How To Design A Summer Reading Program For Your Kids (Or Yourself) + Printables!
While we are huge fans of our library's summer reading program, and participate every year, designing your own summer reading program for your household gives you the flexibility to focus on your own reading priorities and to offer a truly motivating rewards system in order to meet goals. If it sounds daunting, keep in mind that there are really only two things you need to decide on in order to get going; a tracking system and a rewards system, which you can make as simple or as complex as you like.
Our goal was to design something easy to run that had a big enough payoff to keep our kids really engaged. Trust me, I am the least organized human being on the planet, if I can do this, I promise you can too.
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Set Priorities + A Time Frame
Are you aiming to get your kid to spend more time in the pages of a book? Or maybe you'd like them to branch out and explore different genres or you'd like them to interact more with the literary community around you. Whatever it is, make that the focus of your program. Also set a time frame! We'll be doing ours between June-July, because that's what works for our schedules, but decide what makes sense for you.
A tracking system
To keep the playing field level with kids of multiple ages, we are planning to have our kids track time read rather than pages or number of books, because the 7 year old can read about a dozen little chapter books in the time it takes the 13 year old to read a chunky YA fantasy novel. Tracking by time keeps it fair. For my only child, the number of picture books we read would add up too quickly, so time is a better pacing system for us.
Some options for tracking by time: A lined 3x5 notecard used as a bookmark gives them a convenient way to jot down how many minutes they read. You could also use a simple progress chart and have each square count for 20 minutes and give a reward once it's completed. It'd be easy to design a basic one yourself, too (try Canva)! Let the kids color, bedazzle, sticker and otherwise adorn them to their heart's content to make it more fun and personal.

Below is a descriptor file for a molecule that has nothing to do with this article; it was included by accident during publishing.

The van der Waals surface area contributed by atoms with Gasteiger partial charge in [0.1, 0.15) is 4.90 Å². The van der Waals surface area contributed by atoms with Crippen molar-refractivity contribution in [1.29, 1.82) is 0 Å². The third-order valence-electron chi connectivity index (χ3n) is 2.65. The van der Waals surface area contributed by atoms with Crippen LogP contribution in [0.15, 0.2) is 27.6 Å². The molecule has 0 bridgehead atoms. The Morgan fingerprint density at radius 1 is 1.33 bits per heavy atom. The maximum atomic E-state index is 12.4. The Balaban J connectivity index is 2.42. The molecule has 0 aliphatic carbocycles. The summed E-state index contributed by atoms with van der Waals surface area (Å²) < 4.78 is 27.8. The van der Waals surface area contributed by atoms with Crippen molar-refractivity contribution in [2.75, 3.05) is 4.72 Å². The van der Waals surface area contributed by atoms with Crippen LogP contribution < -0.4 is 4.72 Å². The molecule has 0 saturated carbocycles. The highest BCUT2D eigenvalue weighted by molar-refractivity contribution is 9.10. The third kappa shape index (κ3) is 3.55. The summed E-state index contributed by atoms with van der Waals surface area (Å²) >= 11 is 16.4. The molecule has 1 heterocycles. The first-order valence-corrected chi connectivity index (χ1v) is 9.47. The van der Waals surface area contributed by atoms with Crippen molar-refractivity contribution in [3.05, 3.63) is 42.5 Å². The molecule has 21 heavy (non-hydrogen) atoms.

If you'd rather track by the book, or would like your kids to record what books they read in addition to time spent, here are some seriously great book tracking ideas to get you thinking about what makes sense for your family. It can be really gratifying and motivating for kids to physically see how many books they've read.
If you want your kids to branch out into different genres, you could design a bingo card with different genres to cross off. If you want your kids to explore the literary community, a simple checklist of bookish activities and adventures to complete would be easy to do. If you suck at drawing as much as I do, here are some printable templates for a multi-purpose chart, a checklist and a simple generator for a bingo card. Put whatever system you use somewhere highly visible, like on the fridge!
A Rewards System
1. Set a budget. If you want to splurge a little, that's wonderful, but there are a ton of free or inexpensive options to consider as well.
2. Decide if there will be many small rewards or one big reward, and what they need to do to earn it.